I’m sure if asked, all the SEALs involved would say it was “all in a days work.” Surely they deserve a moment of praise and adoration, even if they personally will be kept in the shadows as part of their mission.
And to all the second guessing about President Obama’s actions out in punditstan, we wouldn’t have done this to President Bush, so why disrespect the office now.
The scene got “tenuous” according to one official, shortly after the three pirates agreed to let the Bainbridge tow their boat. The sea conditions were worsening and the lifeboat was “floundering” before pirates acknowledged that by establishing a tow, it would be a smoother ride.
But sometime soon after the boats were hooked together, shots were fired from the lifeboat and the pirates were seen holding a gun to Captain Phillips back. Acting on a standing order from President Obama to move in when Phillips was in “imminent danger” snipers were ordered to fire.
They established clear head shots on all three pirates. One of the pirates was visible through the front window, and the other two were revealing their heads through the top hatch, presumably to get fresh air. It would be their last breath.
As to what this might portend for the future, one data point does not make a trend.
Iraq – We’re Winning!!!
A funny thing happened on the way to Iraq, President Obama declared that we’re winning.
Anyone who’s been keeping up to date knows we’ve been making great progress, and I say, winning in Iraq. President Obama acknowledges the courage and sacrifice of our troops, while ignoring the sacrifice of the Iraqis, and the choices President Bush made to enable progress to be made.
Under enormous strain and under enormous sacrifice, through controversy and difficulty and politics, you’ve kept your eyes focused on just doing your job. And because of that, every mission that’s been assigned — from getting rid of Saddam, to reducing violence, to stabilizing the country, to facilitating elections — you have given Iraq the opportunity to stand on its own as a democratic country. That is an extraordinary achievement, and for that you have the thanks of the American people. (Applause.) That’s point number one.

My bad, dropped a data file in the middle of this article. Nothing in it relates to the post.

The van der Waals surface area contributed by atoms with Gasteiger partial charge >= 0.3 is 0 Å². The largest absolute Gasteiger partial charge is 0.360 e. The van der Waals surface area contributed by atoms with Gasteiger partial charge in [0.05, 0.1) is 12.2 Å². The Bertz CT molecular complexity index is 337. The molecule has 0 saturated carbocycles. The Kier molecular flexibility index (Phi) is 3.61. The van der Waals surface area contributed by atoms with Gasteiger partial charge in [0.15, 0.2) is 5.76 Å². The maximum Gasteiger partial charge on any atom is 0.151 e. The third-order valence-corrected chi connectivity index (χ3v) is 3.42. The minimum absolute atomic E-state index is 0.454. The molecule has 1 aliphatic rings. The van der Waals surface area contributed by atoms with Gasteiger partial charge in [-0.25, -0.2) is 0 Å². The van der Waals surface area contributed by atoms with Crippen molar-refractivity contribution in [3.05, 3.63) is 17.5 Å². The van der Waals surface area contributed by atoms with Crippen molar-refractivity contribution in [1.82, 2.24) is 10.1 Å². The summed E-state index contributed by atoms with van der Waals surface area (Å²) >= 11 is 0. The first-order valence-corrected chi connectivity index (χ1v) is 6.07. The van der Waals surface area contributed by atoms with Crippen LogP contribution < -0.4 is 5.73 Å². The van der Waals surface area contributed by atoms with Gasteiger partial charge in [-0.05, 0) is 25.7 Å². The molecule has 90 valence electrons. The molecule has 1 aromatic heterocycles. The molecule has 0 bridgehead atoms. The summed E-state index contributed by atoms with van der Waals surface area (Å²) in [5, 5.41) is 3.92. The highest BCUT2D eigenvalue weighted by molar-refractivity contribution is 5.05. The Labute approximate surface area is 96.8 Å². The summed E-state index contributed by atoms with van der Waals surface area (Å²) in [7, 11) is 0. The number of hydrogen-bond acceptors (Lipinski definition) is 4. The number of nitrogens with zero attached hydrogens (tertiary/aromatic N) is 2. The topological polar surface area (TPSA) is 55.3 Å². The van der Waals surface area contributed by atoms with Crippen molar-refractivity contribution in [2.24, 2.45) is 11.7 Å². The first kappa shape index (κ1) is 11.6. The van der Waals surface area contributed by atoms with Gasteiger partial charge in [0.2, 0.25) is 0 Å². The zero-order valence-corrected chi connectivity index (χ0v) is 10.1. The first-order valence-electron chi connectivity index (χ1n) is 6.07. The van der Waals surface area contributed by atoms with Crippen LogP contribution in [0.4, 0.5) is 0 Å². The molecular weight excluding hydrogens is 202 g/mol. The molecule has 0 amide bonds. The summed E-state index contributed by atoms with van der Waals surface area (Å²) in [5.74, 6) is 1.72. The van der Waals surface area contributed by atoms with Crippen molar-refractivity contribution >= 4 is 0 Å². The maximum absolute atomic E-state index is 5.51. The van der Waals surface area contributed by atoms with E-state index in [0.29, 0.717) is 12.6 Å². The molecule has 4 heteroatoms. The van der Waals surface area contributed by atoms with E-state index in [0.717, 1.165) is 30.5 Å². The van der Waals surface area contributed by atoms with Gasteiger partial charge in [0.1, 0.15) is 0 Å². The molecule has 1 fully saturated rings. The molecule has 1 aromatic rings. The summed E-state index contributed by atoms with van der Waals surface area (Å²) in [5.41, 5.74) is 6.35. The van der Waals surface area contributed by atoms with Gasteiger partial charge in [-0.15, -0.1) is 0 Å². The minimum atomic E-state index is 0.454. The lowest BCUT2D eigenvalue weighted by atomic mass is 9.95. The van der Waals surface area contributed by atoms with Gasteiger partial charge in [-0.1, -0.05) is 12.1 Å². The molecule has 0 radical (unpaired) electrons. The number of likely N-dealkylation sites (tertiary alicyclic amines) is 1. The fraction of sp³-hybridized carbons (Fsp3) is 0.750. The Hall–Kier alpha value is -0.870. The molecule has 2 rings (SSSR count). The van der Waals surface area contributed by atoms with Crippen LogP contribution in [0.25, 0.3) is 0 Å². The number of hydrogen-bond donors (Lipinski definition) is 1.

Point number two is, this is going to be a critical period, these next 18 months. I was just discussing this with your commander, but I think it’s something that all of you know. It is time for us to transition to the Iraqis. (Applause.) They need to take responsibility for their country and for their sovereignty. (Applause.)
And in order for them to do that, they have got to make political accommodations. They’re going to have to decide that they want to resolve their differences through constitutional means and legal means. They are going to have to focus on providing government services that encourage confidence among their citizens.
All those things they have to do. We can’t do it for them. But what we can do is make sure that we are a stalwart partner, that we are working alongside them, that we are committed to their success, that in terms of training their security forces, training their civilian forces in order to achieve a more effective government, they know that they have a steady partner with us.
Something’s missing from this. Oh yeah, an acknowledgment that Iraqis have made a huge commitment, and have sacrificed much more then we have towards achieving these goals.
Nor did he, or the press mention that Iraqis already have control of a large number of the provinces, and has been making tremendous progress in the last 2 years.